Thursday, June 25, 2020

Barkerville Beginnings, Book Four of BWL Publishing's Canadian Historical Brides Collection

A single mother running from her past and a viscount running from scandal meet in the rough and tumble gold rush town of Barkerville. (Available at your favourite online store HERE.)


Four years ago, my wonderful publisher BWL Publishing invited me to participate in a project in honour of Canada’s 150th birthday. The Canadian Historical Brides Collection is comprised of twelve books, one for every province and territory and each book is the story of a bride who contributed to the building of Canada. Our only stipulation was that the book had to be a blend of fact and fiction.

(You can find the entire collection on the BWL Publishing website HERE)

Each participating author could choose which province they wanted to write about and I was lucky enough to snag British Columbia. I say lucky, as British Columbia is one of our favourite vacation destinations and it wasn’t too difficult to come up with a location in which to place my story. Eventually I decided on the ghost town of Barkerville that sprang into existence during the Cariboo gold rush. My husband and I have visited there a couple of times over the years and I thought it would be a wonderful setting for the story of Rose and her little girl Hannah, and Harrison.

After gold was discovered in 1861 in Williams Creek in the Cariboo, thousands of men and women made the trek up the Fraser River, through the Fraser Canyon, north to what is now Quesnel and from there east into Barkerville. At one time, this town was thought to be the largest settlement west of Chicago, with an estimated population of 10,000! With such a large influx of people, in 1861 the Royal Engineers were given the task of building the Cariboo Road. By 1865, the road made it possible for mule trains, freight wagons and stage coaches to serve central British Columbia. When completed, it was considered one of the wonders of the world. Today you can still see remnants of the road just outside of Lytton.

As an author of one of the Canadian Historical Brides books, I had to incorporate real people so I did. ie Wa Lee, who gives Rose a job in his laundry, Judge Begbie, (known as “The Hanging Judge” and doesn’t that tweak your interest!), Madame Fannie Bendixon, the hotelier and saloon keeper (who may or may not have run a brothel!) who also offers Rose a job, Dr. Wilkinson who treats the injured leg of Rose’s daughter Hannah, and Wellington Delaney Moses, the barber, because Harrison needed a shave after being out in the gold fields.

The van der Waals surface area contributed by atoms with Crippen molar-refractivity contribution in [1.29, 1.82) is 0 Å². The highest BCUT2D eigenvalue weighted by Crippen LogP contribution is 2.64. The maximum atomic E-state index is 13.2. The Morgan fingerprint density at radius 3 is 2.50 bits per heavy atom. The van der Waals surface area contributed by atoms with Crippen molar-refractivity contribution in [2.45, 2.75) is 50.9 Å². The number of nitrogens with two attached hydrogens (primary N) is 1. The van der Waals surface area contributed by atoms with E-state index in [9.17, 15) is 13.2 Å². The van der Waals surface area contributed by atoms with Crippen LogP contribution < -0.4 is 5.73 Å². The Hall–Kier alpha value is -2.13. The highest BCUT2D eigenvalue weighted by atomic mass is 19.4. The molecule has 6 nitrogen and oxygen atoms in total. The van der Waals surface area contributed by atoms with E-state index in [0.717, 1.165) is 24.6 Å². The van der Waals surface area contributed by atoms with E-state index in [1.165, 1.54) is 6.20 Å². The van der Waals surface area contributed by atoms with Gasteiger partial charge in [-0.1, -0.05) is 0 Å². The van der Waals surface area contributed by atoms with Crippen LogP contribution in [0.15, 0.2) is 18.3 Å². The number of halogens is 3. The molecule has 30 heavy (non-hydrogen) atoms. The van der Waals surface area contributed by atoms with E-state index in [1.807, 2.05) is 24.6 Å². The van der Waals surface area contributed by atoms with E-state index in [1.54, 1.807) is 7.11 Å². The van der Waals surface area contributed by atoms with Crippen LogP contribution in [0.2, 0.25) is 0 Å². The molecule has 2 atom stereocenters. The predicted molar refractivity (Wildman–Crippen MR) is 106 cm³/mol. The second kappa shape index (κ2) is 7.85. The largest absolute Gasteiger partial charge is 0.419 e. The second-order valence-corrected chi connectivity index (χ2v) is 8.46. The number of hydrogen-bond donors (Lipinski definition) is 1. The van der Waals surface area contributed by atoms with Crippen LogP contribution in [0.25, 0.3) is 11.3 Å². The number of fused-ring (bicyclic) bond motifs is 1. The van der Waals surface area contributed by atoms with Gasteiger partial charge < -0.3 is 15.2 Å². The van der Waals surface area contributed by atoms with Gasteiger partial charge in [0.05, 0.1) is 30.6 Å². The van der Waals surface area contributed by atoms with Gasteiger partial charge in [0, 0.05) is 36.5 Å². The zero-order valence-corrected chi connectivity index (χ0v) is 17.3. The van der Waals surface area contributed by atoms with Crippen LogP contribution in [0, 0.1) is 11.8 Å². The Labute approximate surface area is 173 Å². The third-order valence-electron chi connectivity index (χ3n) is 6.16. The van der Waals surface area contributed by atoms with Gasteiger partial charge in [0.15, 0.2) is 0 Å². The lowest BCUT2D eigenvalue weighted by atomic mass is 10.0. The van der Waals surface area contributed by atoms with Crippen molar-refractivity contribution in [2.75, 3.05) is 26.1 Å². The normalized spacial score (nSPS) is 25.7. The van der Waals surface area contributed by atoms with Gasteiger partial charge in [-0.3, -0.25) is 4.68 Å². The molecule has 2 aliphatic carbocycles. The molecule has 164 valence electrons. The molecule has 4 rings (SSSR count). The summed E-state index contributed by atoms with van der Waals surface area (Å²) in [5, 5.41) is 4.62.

I’ve been to Barkerville so I wanted to mention the lonely grave you drive past on your way in from Quesnel. Here is Rose’s impression as she passes by:

The wagon slowed as the road neared a fenced grave, enough that Rose could read the headboard: Charles Morgan Blessing.
“Lonely spot to be buried,” Harrison commented and he doffed his hat as they drove past.
Rose nodded. “It is.” A chill tiptoed down her back at the forlorn sight, a reminder of the fragility of life in this wilderness. She craned her neck for one last glimpse before the road twisted away.

I was also quite taken with the wooden sidewalks so of course I had to mention those as well:

 “Looks like we’ve arrived,” said Harrison as a cluster of buildings came into view. Once again the mules, sensing the end of a long day, picked up their pace and the wagon bounced and rattled down the last little bit of the Cariboo Trail.
Rose hadn’t known what to expect but her first view left her numb. This was Barkerville? The town that gold built? This jumble of wooden, mostly single story buildings tottering on stilts alongside a wide, muddied creek? Surrounded by steep hills stripped bare of trees? How unattractive, brutally so.
The road through town was in poor shape, rutted and puddled with patches of drying mud. In consideration for pedestrians, raised wooden walkways fronted every building like planked skirts. Rose could only conclude the creek must flood frequently. Her poor boots, already soaked through once since embarking on the trip, would certainly be put to the test here.
The closer they came, the more her heart sank. What had she got themselves into?

Here are a couple of pictures of Barkerville today. The second picture gives you a good idea of the wooden sidewalks. 

As an author of historical romance, it’s my job to place my readers in the proper time frame and I hope I’ve accomplished that in Barkerville Beginnings!


  1. I always envy people with the ability to write historicals. How do you stop researching and write?

    1. Hi Janet, good question as I do enjoy the research part. Hmm, I guess at one point the characters demand my attention and it's time to get on with things! :)

  2. Lovely post about this book, which was a great way to learn some more Canadian history. I always enjoy your photographs too.

    1. Thank you Victoria, I always take photographs from vacations we've taken. They go into photo albums and are a record of our family. I hope my kids appreciate it....*wink* :)


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